Reel Georgia is now part of Georgia Film News. Reel Georgia was founded in 2011 by Cameron McAllister as a leading outlet for film professionals covering festivals, movies and news. Cameron is Vice President of Content and Special Projects for Georgia Film News. Cameron @ GeorgiaFilmNews.com.
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If this were the only film that I were to see in this year’s Atlanta Jewish Film Festival lineup (and at this point, it is), I would consider the 2017 AJFF a smashing success.
The immense suffering prisoners in Auschwitz and other concentration camps faced is not funny. There is nothing funny about it, but Mel Brooks, Sarah Silverman, Lisa Lampanelli, Gilbert Gottfried, and Rob Reiner are hilarious.
Writer, director Mike Mills set the bar as high as the clouds with “Beginners,” the triumphant and beautiful mostly-autobiographical story of his father, a man (played by an unencumbered Christopher Plummer) who, after a long and hapless marriage, announces he’s gay the very week he’s diagnosed with cancer.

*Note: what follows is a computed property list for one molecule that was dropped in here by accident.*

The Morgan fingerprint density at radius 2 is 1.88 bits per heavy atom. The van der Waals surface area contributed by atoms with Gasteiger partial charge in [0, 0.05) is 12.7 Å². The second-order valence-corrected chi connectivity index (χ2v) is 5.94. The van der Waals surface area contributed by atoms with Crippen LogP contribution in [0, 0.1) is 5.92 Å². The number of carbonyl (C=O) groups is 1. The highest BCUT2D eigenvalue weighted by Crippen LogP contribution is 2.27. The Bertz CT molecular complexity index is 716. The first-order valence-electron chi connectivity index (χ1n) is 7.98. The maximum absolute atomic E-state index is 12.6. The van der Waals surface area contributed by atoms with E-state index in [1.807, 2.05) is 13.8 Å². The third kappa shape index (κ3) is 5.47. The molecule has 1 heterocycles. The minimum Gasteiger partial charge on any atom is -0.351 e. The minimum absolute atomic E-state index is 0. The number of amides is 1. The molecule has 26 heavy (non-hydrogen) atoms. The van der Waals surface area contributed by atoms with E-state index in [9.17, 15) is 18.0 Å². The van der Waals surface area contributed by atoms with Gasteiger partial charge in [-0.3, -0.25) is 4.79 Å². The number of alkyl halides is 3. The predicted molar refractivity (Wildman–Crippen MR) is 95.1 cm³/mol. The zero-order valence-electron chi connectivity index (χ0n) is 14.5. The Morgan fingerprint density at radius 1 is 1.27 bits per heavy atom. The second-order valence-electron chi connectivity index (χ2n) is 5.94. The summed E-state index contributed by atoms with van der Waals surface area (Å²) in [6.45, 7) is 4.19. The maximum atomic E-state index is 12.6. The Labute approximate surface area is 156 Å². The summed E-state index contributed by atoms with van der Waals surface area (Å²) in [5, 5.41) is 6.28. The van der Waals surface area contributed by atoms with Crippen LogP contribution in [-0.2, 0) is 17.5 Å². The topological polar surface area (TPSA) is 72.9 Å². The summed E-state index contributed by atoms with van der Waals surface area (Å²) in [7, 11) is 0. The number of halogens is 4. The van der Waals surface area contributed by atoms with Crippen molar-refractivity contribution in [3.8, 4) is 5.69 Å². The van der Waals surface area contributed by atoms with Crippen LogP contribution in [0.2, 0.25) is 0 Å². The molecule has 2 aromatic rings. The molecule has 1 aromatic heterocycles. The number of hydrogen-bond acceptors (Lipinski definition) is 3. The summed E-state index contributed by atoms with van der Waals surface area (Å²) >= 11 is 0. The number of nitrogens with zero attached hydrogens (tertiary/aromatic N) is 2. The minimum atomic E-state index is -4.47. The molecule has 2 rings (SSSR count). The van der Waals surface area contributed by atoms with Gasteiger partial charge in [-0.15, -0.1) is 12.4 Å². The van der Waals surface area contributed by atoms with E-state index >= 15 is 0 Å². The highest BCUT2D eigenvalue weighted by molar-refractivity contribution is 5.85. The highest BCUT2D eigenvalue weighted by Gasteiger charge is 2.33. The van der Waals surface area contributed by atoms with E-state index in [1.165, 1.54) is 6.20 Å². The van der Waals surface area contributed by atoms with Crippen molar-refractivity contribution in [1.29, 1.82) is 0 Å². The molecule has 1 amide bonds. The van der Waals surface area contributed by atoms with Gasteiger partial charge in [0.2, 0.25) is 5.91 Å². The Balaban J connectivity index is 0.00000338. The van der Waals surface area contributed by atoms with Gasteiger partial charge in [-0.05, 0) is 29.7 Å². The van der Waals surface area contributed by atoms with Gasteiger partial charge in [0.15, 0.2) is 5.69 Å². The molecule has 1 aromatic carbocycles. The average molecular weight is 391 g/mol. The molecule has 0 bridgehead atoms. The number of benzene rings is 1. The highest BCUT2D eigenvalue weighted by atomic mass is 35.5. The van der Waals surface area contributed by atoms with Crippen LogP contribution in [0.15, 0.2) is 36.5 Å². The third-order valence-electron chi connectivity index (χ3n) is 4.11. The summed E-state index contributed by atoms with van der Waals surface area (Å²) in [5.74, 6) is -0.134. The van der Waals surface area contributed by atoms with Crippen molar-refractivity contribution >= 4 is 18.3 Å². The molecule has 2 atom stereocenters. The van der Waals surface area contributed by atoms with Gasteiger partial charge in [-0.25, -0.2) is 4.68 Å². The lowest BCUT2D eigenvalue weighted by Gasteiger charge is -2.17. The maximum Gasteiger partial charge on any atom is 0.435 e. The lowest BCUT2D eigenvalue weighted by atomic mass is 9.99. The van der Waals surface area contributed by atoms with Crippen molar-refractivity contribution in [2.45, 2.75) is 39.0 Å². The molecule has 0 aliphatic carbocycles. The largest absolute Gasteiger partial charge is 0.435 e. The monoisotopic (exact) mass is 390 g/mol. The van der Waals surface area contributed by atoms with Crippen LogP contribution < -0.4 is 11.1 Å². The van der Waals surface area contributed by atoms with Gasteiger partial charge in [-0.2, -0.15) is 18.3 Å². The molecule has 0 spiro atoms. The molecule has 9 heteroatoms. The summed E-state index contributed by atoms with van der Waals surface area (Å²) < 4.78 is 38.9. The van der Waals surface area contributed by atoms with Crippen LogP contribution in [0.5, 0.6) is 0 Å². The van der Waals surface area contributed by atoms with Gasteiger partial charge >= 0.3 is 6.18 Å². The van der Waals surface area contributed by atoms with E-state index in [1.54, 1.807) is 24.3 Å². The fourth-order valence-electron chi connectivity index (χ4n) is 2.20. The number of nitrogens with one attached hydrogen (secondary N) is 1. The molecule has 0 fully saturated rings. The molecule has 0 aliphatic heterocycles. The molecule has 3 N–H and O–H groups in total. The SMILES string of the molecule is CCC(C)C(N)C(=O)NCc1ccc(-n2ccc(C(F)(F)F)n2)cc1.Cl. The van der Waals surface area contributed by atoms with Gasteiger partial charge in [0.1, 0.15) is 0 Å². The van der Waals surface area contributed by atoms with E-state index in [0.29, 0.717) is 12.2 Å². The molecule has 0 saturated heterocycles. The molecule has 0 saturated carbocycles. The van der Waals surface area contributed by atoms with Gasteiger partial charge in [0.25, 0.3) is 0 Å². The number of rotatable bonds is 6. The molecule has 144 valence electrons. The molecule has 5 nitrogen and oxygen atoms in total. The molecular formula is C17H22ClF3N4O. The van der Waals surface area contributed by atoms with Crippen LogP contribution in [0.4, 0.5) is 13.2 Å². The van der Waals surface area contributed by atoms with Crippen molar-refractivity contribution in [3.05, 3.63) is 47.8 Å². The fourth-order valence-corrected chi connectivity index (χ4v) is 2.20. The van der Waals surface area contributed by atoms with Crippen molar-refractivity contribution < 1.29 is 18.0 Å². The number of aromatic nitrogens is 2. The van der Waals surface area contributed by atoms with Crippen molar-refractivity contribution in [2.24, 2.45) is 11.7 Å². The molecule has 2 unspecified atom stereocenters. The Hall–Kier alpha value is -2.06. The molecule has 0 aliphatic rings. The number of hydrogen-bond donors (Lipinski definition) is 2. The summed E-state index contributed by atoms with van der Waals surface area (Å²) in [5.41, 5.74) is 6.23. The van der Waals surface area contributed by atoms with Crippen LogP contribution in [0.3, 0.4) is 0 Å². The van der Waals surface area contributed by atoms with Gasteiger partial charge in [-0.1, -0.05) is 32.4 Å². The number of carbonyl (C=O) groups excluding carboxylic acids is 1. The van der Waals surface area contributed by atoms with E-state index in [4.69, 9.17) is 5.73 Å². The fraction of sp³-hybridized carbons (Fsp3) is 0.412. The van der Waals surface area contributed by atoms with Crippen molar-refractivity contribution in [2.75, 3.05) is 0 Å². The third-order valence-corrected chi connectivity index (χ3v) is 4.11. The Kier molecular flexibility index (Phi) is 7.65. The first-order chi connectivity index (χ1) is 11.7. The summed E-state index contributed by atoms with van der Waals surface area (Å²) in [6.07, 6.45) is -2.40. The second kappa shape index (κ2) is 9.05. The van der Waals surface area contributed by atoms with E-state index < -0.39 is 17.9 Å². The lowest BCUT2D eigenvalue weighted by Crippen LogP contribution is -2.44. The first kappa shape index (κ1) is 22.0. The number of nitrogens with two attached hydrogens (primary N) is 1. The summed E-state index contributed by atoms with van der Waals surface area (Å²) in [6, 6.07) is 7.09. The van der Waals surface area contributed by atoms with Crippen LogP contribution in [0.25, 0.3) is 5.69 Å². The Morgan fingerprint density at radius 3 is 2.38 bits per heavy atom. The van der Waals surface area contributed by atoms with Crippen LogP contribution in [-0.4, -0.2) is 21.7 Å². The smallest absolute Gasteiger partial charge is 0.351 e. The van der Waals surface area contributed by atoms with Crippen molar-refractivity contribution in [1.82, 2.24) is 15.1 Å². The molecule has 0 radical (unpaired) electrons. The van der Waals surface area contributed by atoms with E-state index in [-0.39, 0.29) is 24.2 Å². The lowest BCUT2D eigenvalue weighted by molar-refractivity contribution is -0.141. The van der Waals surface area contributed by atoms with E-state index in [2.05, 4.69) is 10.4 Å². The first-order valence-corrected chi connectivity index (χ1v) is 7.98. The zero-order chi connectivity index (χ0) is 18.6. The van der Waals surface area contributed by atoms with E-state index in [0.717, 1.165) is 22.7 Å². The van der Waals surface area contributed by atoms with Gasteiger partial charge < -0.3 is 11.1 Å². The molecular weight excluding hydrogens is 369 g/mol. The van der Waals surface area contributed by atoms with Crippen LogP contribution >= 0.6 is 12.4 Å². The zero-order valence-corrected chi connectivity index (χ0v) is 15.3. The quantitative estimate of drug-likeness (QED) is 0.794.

Before walking into my screening of The 90 Minute War I read a brief synopsis of the film. When I discovered the movie was a mockumentary style comedy about the Israeli-Palestinian War I was instantly on board.
The 17th annual Atlanta Jewish Film Festival (AJFF) kicked off with a bang on Tuesday, January 24, 2017. While the Cobb Energy Performing Arts Centre has been the opening night venue for the last several years, this year’s gala and film presentation brought forth a mixture of AJFF tradition and new elements.
Using precise mathematical calculations, the real women behind the Hidden Figures use a man in a rocket to shatter the glass ceiling in 1960s America. Hidden Figures is a magnificent movie in the vain of Stand and Deliver and it’s more than the sum of its parts; it’s an instant classic that teachers will use to inspire their student for years to come.